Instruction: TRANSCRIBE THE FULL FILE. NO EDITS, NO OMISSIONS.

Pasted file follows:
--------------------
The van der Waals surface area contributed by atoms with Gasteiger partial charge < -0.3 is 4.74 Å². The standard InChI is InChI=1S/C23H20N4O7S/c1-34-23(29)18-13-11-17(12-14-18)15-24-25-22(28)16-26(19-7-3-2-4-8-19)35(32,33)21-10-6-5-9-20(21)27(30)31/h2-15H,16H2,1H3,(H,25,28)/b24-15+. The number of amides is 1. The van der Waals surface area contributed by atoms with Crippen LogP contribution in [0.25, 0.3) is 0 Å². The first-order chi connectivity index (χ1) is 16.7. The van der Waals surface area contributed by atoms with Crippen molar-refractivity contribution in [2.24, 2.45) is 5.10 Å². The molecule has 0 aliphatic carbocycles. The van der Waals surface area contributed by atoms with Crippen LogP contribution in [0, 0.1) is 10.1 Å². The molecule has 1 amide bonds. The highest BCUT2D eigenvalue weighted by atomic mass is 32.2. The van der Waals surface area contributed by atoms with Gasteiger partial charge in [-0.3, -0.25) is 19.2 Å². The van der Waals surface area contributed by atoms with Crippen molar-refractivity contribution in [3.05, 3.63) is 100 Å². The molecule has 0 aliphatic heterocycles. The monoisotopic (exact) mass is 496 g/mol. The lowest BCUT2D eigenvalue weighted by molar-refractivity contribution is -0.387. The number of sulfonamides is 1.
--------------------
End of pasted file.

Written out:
The van der Waals surface area contributed by atoms with Gasteiger partial charge < -0.3 is 4.74 Å². The standard InChI is InChI=1S/C23H20N4O7S/c1-34-23(29)18-13-11-17(12-14-18)15-24-25-22(28)16-26(19-7-3-2-4-8-19)35(32,33)21-10-6-5-9-20(21)27(30)31/h2-15H,16H2,1H3,(H,25,28)/b24-15+. The number of amides is 1. The van der Waals surface area contributed by atoms with Crippen LogP contribution in [0.25, 0.3) is 0 Å². The first-order chi connectivity index (χ1) is 16.7. The van der Waals surface area contributed by atoms with Crippen molar-refractivity contribution in [2.24, 2.45) is 5.10 Å². The molecule has 0 aliphatic carbocycles. The van der Waals surface area contributed by atoms with Crippen LogP contribution in [0, 0.1) is 10.1 Å². The molecule has 1 amide bonds. The highest BCUT2D eigenvalue weighted by atomic mass is 32.2. The van der Waals surface area contributed by atoms with Gasteiger partial charge in [-0.3, -0.25) is 19.2 Å². The van der Waals surface area contributed by atoms with Crippen molar-refractivity contribution in [3.05, 3.63) is 100 Å². The molecule has 0 aliphatic heterocycles. The monoisotopic (exact) mass is 496 g/mol. The lowest BCUT2D eigenvalue weighted by molar-refractivity contribution is -0.387. The number of sulfonamides is 1.